f war. The men of the rifle command decided among themselves to fight. Just as they were ready Captain Gibbs came up, ordered a retreat upon camp, saying:--We will fight them there. As soon as they reached there, they were formed into line, and told to dismount for the last time. You are turned over as prisoners of war, was all they heard. All the arms and supplies were given up, the oath was administered, and next day the men were released on parole. The schooner Fairfax, of Georgetown, D. C., bound up the Potomac with 1,100 bales of hay and 500 barrels cement, was captured by the rebels off Shipping Point. This schooner and another vessel, in tow of the steam-tug Resolute, were fired upon when passing the rebel batteries, and at that critical moment the hawser by which the Fairfax was attached to the steamer broke. The vessel had necessarily to be left to her fate. She drifted toward the batteries, from which several boats started and took possession of her. The Resolut
March 1. A scouting-party of Union troops, under the command of Adjutant Poole, made a dash into Bloomfield, Mo., early this morning, and killed the rebel recruiting officer, Lieutenant Brazeau, captured the Provost-Marshal, with all his papers, twenty rebel guerrilla prisoners, a number of fire-arms, and a quantity of ammunition.--Missouri Democrat. The English steamer Queen of the Wave stranded while endeavoring to run into Georgetown, S. C., and soon after was taken possession of by the crew of the United States gunboat Conemaugh.--Fifty men of the First Vermont cavalry, under Captains Wood and Huntoon, were surprised by a party of rebels at Aldie, Va. To-day a fight took place in the vicinity of Bradyville, Tenn., between an expeditionary force of Union troops under General Stanley, and a body of rebel guerrillas under Colonel Duke, in which, after a stubborn resistance of twenty minutes, the latter were routed with great loss.--(Doc. 128.)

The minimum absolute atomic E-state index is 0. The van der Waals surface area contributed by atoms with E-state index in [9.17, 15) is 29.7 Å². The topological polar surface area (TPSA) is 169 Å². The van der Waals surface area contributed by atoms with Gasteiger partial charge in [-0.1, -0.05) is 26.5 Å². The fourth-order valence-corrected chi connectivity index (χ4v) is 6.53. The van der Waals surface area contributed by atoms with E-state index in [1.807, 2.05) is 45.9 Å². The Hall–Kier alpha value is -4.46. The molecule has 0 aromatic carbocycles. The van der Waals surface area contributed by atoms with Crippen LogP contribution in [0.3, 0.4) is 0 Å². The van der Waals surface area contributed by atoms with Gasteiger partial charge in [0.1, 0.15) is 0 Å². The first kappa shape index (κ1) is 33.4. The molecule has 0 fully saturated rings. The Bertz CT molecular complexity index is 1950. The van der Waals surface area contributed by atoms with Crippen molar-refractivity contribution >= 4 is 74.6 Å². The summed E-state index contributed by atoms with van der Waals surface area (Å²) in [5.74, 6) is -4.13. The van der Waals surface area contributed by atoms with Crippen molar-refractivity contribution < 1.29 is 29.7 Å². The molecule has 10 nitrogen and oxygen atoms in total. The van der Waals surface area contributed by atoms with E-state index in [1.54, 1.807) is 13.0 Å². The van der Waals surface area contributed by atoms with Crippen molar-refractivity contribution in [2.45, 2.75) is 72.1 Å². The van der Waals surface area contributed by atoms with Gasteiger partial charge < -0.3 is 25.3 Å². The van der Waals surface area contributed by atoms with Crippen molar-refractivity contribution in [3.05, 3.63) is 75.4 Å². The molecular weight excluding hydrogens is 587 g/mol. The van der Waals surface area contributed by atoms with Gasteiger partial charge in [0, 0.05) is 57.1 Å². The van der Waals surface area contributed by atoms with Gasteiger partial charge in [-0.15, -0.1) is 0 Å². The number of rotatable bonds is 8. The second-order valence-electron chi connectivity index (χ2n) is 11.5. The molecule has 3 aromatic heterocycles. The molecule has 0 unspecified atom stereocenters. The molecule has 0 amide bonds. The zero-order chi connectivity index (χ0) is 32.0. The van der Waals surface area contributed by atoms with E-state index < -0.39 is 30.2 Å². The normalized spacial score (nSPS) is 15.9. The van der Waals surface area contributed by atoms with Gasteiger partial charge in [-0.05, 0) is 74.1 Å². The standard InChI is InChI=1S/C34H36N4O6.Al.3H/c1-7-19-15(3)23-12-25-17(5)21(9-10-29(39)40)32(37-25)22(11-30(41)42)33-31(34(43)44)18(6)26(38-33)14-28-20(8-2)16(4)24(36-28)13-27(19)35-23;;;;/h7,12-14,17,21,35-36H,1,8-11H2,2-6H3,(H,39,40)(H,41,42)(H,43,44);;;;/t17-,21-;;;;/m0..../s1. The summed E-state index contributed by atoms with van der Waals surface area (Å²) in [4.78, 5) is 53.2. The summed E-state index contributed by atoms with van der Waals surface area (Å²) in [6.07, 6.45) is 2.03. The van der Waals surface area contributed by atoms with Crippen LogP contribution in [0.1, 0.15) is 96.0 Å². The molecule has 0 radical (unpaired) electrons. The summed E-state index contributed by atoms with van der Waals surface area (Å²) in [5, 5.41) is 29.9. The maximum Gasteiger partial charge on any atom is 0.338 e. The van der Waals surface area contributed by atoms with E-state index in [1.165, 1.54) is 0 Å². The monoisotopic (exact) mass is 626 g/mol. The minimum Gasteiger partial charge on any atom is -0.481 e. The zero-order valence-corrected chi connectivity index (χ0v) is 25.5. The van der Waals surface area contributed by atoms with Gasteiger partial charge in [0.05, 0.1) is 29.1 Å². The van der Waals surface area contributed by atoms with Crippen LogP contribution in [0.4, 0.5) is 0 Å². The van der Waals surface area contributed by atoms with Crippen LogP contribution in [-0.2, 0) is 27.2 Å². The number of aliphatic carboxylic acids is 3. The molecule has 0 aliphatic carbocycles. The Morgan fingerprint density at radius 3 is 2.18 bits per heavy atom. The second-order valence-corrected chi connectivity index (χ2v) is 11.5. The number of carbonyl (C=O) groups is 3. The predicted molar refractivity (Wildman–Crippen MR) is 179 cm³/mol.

s day. Lord Brougham declined to preside, as such a course seemed to him to be inconsistent with British neutrality. A letter from Mr. Adams, the American Minister, was read, conveying the thanks of President Lincoln for the proceedings in January last, and resolutions were adopted expressing strong sympathy with the success of the emancipation policy.--Mr. Vallandigham, from the military prison at Cincinnati, addressed a letter to the Democracy of Ohio.--The legitimate business between the cities of Washington and Georgetown, D. C., being daily and flagrantly abused, an order was issued by the Secretary of War regulating the trade to and from those cities.--General Orders No. 141. To-day the Union forces under General Grant made a general assault on the whole line of the rebel fortifications at Vicksburgh; but, after a desperate and most obstinate conflict of more than eight hours duration, they were repulsed at all points, and were compelled to retire discomfited.--(Doc. 200.)
October 5. Great excitement prevailed at Nashville, Tenn., in consequence of the rebel General Forrest, with a force of over three thousand mounted men, having made a descent upon the railroad between that place and Bridgeport. Skirmishing occurred in the neighborhood of Murfreesboro, a railroad bridge at a point south of that place being destroyed by the rebels.--A band of guerrillas, under the chief White, of Loudon County, Va., made a raid into Langley, six miles above Georgetown, D. C., driving in the pickets, without any casualty.--Colonel Cloud, in a message to General Blunt, dated at Fort Smith, Ark., said he had just returned from a raid in the Arkansas Valley. Near Dardanelles he was joined by three hundred mounted Feds, as the Union Arkansians are called, and with them and his own force routed the rebels, one thousand strong. They fled in confusion leaving tents, cooking utensils, wheat, flour, salt, sugar, and two hundred head of beef cattle behind. They reported